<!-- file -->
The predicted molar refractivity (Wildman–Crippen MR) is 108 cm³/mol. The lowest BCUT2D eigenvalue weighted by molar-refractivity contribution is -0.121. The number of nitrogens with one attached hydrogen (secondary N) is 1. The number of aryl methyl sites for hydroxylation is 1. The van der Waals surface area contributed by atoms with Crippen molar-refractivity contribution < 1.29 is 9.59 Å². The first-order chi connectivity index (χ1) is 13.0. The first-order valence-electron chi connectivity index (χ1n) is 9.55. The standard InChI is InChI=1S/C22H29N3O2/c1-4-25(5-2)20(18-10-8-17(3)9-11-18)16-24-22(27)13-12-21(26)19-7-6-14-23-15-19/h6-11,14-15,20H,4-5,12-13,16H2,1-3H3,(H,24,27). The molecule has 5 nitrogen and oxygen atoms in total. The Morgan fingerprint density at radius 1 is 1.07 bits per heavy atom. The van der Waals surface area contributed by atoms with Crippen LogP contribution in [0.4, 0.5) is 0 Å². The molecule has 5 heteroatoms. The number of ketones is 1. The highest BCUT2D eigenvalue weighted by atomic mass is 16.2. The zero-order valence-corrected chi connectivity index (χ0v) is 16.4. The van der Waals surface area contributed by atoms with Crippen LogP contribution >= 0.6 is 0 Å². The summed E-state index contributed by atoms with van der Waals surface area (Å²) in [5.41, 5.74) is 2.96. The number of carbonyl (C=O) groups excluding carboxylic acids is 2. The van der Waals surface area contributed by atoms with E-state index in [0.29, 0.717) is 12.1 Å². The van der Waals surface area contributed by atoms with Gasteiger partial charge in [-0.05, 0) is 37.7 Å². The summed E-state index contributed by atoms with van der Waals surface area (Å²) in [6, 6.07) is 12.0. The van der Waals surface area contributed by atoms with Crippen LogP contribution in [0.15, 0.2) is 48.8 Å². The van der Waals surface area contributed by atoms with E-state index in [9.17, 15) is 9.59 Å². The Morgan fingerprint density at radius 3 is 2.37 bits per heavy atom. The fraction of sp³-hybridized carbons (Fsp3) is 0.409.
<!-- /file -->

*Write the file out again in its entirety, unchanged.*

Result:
The predicted molar refractivity (Wildman–Crippen MR) is 108 cm³/mol. The lowest BCUT2D eigenvalue weighted by molar-refractivity contribution is -0.121. The number of nitrogens with one attached hydrogen (secondary N) is 1. The number of aryl methyl sites for hydroxylation is 1. The van der Waals surface area contributed by atoms with Crippen molar-refractivity contribution < 1.29 is 9.59 Å². The first-order chi connectivity index (χ1) is 13.0. The first-order valence-electron chi connectivity index (χ1n) is 9.55. The standard InChI is InChI=1S/C22H29N3O2/c1-4-25(5-2)20(18-10-8-17(3)9-11-18)16-24-22(27)13-12-21(26)19-7-6-14-23-15-19/h6-11,14-15,20H,4-5,12-13,16H2,1-3H3,(H,24,27). The molecule has 5 nitrogen and oxygen atoms in total. The Morgan fingerprint density at radius 1 is 1.07 bits per heavy atom. The van der Waals surface area contributed by atoms with Crippen LogP contribution in [0.4, 0.5) is 0 Å². The molecule has 5 heteroatoms. The number of ketones is 1. The highest BCUT2D eigenvalue weighted by atomic mass is 16.2. The zero-order valence-corrected chi connectivity index (χ0v) is 16.4. The van der Waals surface area contributed by atoms with Crippen LogP contribution >= 0.6 is 0 Å². The summed E-state index contributed by atoms with van der Waals surface area (Å²) in [5.41, 5.74) is 2.96. The number of carbonyl (C=O) groups excluding carboxylic acids is 2. The van der Waals surface area contributed by atoms with E-state index in [0.29, 0.717) is 12.1 Å². The van der Waals surface area contributed by atoms with Gasteiger partial charge in [-0.05, 0) is 37.7 Å². The summed E-state index contributed by atoms with van der Waals surface area (Å²) in [6, 6.07) is 12.0. The van der Waals surface area contributed by atoms with Crippen LogP contribution in [0.15, 0.2) is 48.8 Å². The van der Waals surface area contributed by atoms with E-state index in [9.17, 15) is 9.59 Å². The Morgan fingerprint density at radius 3 is 2.37 bits per heavy atom. The fraction of sp³-hybridized carbons (Fsp3) is 0.409.